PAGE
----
While the average data scientist holds a bachelor’s degree, many also hold a master’s degree in a relevant field. Those who work in more advanced areas of data science such as machine learning engineering, natural language processing, artificial intelligence, and neural networks, might also hold PhDs.
What the Experts Say About Becoming a Data Scientist Without a Degree
The overwhelming consensus from industry professionals is that a bachelor’s or even master’s degree can be useful—there’s no helping that some hiring managers are biased in favor of those who hold degrees—but it’s by no means necessary in order to have a successful career as a data scientist.
“Candidates coming out of certain MS / Ph.D. programs may have advantages in data science,” wrote data science manager William Chen, “but if you can already get data science internships/job offers then there’s no need to pursue an additional degree to advance your career potential.”
In a separate Quora post, Chen listed helpful recommendations for people hoping to begin a career in data science without going to college at all.
In a Reddit AMA, AI expert and Google Brain co-founder Andrew Ng was asked whether an advanced degree was necessary to work in machine learning. He said, “Absolutely not! I think a Ph.D. is one great way to learn about machine learning. But many top machine learning researchers do not have a Ph.D.”
Speaking more broadly, he added that “newer companies—ones that know how to evaluate machine learning talent—care more about your ability and less about the credential (such as MS or Ph.D.).”
Daniel Carroll, a principal data scientist at Aetna, touched upon this during a recent Springboard Q&A:
“So I have just a bachelor’s degree, but that’s definitely not the norm. Many of the best data scientists and AI people I have worked with have been Ph.D.s. There certainly is a bias towards having an advanced quantitative degree, and I think it’s well deserved. There can be a bias against people with only bootcamp experience as well. However, the one thing a bootcamp can deliver that a really good university can’t is a really thorough understanding of how to build something from ideation to deployment—that’s a full-fledged capability I don’t see often from Ph.D.s. If you can bring that to light in a CV or interview, that will make you shine.”
Of course, the Springboard alumni community is full of examples of people who launched data science careers without having degrees in a technical area.
David Gibson was a film major who switched to marketing and then began taking the Introduction to Data Science course while still in school. He moved on to the Data Science Career Track and now works as a data and operations coordinator at a mobile-first advertising company.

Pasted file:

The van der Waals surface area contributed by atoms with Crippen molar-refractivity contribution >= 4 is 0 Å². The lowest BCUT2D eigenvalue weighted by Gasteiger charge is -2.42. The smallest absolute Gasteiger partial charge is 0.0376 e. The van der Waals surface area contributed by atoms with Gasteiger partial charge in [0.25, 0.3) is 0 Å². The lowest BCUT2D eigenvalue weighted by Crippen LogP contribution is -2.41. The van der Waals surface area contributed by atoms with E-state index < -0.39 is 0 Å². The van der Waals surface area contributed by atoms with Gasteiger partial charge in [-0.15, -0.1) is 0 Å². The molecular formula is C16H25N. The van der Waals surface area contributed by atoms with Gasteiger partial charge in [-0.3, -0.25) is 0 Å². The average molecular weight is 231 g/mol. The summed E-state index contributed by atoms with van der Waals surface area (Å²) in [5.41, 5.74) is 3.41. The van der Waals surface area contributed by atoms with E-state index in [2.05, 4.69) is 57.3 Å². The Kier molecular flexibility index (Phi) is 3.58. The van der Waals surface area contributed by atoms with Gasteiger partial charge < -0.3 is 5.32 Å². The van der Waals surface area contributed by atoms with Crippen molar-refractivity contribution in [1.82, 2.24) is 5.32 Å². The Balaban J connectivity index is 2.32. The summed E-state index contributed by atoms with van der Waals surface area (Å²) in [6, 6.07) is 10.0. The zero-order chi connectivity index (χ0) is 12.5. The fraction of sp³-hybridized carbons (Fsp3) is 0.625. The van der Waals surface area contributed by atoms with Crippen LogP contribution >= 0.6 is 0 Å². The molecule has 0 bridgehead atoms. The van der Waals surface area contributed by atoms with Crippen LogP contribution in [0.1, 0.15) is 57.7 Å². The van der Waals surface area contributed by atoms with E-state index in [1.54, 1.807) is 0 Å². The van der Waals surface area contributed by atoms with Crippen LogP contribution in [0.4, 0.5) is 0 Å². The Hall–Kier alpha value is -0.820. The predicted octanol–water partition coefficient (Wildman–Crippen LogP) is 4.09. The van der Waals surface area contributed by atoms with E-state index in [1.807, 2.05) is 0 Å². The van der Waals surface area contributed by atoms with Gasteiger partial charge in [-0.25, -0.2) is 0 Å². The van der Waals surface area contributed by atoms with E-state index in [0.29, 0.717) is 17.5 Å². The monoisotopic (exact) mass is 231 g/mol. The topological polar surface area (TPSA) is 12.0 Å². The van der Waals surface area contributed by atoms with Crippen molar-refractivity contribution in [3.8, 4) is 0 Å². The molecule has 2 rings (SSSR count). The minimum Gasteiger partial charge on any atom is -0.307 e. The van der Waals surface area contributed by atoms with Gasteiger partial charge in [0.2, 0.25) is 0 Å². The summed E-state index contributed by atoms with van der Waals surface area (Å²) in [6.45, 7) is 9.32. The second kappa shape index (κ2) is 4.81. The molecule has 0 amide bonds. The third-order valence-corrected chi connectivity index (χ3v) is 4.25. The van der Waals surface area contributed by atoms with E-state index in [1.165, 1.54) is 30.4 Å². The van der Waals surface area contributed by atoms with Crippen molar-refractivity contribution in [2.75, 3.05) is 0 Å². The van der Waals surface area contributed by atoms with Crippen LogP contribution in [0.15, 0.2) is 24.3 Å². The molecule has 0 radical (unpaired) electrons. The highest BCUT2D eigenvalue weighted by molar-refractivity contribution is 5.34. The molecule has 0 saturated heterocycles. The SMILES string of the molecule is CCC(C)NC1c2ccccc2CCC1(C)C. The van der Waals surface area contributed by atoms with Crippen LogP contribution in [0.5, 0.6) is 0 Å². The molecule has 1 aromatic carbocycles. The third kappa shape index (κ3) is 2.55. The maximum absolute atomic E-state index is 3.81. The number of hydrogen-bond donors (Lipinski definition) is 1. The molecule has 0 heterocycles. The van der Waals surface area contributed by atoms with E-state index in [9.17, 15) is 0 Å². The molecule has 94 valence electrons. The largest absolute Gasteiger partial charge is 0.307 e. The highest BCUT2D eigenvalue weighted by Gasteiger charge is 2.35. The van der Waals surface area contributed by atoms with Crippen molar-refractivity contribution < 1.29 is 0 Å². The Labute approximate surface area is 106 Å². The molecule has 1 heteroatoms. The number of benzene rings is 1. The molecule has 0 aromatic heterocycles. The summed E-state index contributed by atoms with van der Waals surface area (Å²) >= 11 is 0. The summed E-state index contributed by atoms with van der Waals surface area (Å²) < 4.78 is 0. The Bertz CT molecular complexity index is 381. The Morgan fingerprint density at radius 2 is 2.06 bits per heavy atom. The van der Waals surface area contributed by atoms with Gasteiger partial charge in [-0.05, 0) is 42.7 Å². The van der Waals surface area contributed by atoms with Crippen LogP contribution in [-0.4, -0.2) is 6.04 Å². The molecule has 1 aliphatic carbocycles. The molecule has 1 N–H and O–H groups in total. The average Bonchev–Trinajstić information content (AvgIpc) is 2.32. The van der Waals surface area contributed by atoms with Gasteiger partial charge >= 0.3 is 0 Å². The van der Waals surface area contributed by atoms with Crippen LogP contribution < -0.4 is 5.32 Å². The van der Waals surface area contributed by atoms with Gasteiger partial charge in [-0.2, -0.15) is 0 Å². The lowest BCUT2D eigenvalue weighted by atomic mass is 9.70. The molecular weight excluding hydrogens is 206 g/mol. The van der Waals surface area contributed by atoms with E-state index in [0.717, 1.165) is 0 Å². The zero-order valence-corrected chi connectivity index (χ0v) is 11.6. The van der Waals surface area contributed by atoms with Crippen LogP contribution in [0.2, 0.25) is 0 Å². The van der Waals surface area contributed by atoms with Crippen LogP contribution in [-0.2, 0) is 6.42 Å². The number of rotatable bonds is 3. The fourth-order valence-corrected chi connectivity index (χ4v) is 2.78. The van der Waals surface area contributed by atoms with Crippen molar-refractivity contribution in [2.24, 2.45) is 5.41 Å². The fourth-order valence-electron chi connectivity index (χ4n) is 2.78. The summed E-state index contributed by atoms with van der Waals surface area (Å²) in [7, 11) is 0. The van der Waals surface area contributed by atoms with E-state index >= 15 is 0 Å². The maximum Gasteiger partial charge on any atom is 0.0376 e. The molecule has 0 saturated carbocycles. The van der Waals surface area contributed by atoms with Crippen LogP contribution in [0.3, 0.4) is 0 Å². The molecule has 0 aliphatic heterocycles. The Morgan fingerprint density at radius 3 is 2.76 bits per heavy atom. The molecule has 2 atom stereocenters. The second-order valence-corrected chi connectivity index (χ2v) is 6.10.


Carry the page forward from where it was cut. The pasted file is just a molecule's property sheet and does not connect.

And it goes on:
After graduating with a bachelor’s degree in chemical engineering, Melanie Hanna worked in a variety of manufacturing settings before pivoting to data science.
George Mendoza came from a liberal arts background, having majored in history and economics. Shortly after completing the Data Science Career Track, he got a job as a data scientist at an AI consulting startup.
An advanced degree “certainly helps,” he said. “It’s a good signal that you can commit to something long-term, you obviously have some academic rigor behind you. But once you’re in the room with somebody, whether that’s a hiring manager or a client, it’s just you up there. It’s not you and your degrees.”
FAQs About Becoming a Data Scientist Without a Degree
Still have questions about pursuing data science without a degree? Check out our answers below to frequently asked questions.
What Qualifications Do You Need To Be a Data Scientist?
There are no mandatory formal qualifications required to become a data scientist. However, there are certain skills and proficiencies that every data scientist is expected to have. For example, data scientists are expected to be fluent in programming languages such as SQL and Python. Data scientists also need to know how to build and manage data pipelines, clean and wrangle data, and use statistics and probability to glean insights from big data.
Is Data Science Hard To Get Into?
While the role of a data scientist is less coding-oriented when compared to a software engineer, it still requires time and effort to learn and build on the skills required to do the job. A comprehensive data science bootcamp can take up to six months to complete with a 15-20 hour study commitment per week. Those who need to take introductory programming courses to familiarize themselves with Python will need additional time.
Can You Become a Data Scientist Without a Computer Science Degree?
In short, yes. Many data scientists don’t have a college degree in a relevant field (or, in some cases, don’t have a degree at all). What matters to organizations is that a data scientist possesses the relevant technical and soft skills needed to do the job.